From the Colosseum and the Arch of Constantine, we walked toward to Roman Forum and Palatine Hill. We bought the combo tickets which included the Colosseum and the Roman Forum and allowed us to skip the long lines at the Colosseum.
The Forum is a plaza surrounded by the ruins of important government buildings at the center of the ancient city of Rome. The Forum, referred to as the Marketplace by ancient Romans, was the center of day-to-day life in Rome back in the B.C. days. It’s pretty wild that these ruins are so old and to look around and imagine it as a bustling center for Ancient Rome.
Walking from the Forum back toward the Pantheon, we stumbled upon The Vittorio Emanuele II Monument, a monument built in honor of Victor Emmanuel II, the first king of a unified Italy.
After all that walking around we were hungry so we stopped for pizza at Da Baffetto, which Steve’s cousin had recommended to us. It hit the spot.
After pizza, we stopped at a Pittsburgh Steelers bar because my sister went to school in Pittsburgh and her boyfriend grew up there and is a big fan. It was kind of funny being in a different country and connecting with American Steelers fans who’d walk in the bar.
After the bar and getting freshened up back at the Airbnb, we headed to our last dinner together in Italy at Renato e Luisa Quelli della Taverna, another recommendation from Steve’s cousin. The pasta I had here was mouth-watering. It was trofie pasta with wild mushrooms and truffles. It was so good that while everyone was sharing bites of their dishes, I stayed quiet, enjoying every bite until it was gone. We all laughed after about how I was very discreet with my dish and didn’t share with anyone. Sometimes when food is that good, it’s not meant to be shared ;).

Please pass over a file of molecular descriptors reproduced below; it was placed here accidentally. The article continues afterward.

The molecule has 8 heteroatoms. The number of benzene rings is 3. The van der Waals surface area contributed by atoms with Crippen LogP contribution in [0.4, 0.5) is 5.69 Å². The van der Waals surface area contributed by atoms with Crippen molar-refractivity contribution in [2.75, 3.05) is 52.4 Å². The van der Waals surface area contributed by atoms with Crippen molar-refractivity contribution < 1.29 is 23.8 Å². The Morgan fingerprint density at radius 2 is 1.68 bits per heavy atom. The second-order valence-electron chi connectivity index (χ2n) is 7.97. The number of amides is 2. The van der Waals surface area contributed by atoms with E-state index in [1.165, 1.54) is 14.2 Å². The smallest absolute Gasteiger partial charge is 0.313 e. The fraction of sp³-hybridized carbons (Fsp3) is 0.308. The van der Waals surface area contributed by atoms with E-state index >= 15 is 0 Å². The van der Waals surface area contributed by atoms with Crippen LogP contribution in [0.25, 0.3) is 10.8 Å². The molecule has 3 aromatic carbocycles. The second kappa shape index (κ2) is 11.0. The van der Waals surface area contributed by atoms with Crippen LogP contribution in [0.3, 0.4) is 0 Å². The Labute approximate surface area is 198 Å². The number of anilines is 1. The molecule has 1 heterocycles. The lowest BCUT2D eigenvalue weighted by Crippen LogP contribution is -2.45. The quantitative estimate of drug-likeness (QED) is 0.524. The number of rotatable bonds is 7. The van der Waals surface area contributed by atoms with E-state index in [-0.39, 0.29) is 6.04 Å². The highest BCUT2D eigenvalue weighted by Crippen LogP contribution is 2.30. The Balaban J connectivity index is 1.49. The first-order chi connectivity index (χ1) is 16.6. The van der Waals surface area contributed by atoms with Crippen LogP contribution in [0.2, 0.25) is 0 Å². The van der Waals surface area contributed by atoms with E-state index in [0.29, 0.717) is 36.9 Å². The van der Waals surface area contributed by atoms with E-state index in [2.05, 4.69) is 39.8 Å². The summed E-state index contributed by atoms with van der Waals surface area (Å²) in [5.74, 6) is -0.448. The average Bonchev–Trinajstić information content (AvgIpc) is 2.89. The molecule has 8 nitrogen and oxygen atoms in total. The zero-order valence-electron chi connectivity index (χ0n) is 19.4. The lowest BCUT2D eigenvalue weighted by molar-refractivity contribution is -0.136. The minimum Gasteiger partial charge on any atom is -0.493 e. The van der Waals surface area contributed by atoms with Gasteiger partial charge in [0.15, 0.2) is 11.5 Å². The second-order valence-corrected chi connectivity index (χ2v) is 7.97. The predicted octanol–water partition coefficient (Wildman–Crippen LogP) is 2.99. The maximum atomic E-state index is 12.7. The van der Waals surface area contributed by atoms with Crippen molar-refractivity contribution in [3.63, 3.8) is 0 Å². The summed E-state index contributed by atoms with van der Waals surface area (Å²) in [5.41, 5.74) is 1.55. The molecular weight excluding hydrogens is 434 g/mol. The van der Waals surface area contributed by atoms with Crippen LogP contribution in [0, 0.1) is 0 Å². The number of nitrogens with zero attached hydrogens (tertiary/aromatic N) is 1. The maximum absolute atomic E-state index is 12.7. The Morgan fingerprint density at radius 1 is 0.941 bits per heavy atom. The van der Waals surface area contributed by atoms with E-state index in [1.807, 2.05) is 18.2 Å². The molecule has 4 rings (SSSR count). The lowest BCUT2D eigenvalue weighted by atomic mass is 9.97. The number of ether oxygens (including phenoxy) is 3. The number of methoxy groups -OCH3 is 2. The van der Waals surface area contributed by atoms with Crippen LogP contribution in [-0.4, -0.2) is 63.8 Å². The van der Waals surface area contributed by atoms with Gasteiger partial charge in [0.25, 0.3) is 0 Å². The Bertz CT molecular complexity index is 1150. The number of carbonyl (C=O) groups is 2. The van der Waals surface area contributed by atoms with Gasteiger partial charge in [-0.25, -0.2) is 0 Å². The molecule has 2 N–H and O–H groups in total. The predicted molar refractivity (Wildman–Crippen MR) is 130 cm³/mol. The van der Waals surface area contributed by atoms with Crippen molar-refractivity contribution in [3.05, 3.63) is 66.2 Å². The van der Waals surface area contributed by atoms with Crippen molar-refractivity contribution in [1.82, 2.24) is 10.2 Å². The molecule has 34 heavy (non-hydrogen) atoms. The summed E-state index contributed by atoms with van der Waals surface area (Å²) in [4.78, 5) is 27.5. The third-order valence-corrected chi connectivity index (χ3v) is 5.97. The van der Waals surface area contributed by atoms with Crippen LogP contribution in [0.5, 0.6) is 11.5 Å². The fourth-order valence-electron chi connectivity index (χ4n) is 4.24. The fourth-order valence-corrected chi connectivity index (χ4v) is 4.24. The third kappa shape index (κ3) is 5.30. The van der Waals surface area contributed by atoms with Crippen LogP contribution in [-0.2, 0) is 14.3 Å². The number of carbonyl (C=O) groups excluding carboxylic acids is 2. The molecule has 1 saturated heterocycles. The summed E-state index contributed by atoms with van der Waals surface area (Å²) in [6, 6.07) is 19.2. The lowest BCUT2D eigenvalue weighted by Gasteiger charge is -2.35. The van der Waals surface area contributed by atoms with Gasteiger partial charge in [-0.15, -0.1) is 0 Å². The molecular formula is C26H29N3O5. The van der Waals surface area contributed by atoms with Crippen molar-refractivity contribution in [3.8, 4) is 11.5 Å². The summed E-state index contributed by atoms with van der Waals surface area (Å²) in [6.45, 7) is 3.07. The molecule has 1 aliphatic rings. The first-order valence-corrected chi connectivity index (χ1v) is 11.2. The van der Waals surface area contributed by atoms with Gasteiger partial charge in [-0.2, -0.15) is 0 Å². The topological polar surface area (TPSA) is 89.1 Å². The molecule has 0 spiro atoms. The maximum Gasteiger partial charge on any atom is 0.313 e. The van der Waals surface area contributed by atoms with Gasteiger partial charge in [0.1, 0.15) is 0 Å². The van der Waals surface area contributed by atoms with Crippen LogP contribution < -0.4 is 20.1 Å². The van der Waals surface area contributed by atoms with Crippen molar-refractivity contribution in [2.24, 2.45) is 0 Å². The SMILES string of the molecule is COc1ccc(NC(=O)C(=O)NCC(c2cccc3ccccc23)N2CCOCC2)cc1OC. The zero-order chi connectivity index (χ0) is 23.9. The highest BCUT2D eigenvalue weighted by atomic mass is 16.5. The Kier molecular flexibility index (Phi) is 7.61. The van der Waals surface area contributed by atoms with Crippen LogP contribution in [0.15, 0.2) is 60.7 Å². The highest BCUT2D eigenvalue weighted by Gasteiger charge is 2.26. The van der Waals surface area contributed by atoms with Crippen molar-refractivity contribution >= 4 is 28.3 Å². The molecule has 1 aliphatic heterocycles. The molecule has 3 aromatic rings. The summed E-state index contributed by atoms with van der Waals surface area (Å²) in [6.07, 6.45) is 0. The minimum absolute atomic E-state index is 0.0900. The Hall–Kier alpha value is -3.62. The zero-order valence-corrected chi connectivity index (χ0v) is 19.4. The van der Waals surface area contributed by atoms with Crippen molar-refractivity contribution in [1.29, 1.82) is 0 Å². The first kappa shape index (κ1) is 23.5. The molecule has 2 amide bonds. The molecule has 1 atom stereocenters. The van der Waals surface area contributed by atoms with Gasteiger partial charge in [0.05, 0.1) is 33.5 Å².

We also ordered some grilled meat but it wasn’t that good compared to the meats we had in Tuscany.
Love mi familia! Living in a different city for almost 14 years, I don’t get many opportunities to spend days on end with my family. It was such a treat spending extended quality time with my fam, especially in a place that values gathering around the table with good food and wine.
After dinner, we walked to the Trevi Fountain to see it lit up at night.
And then one last gelato for the road at Il Gelato di San Crispino.
And that’s a wrap for our Italy trip! If you missed any of the recaps, I’ll link to them below.
3 Days in Lake Como
3 Days in Venice
4 Days in Cinque Terre
2 Days in Florence
2 Days in Siena
3 Days in Montepulciano
The Best Food Tour in Rome
Tell me, have you ever been to Italy? What was your favorite city/town?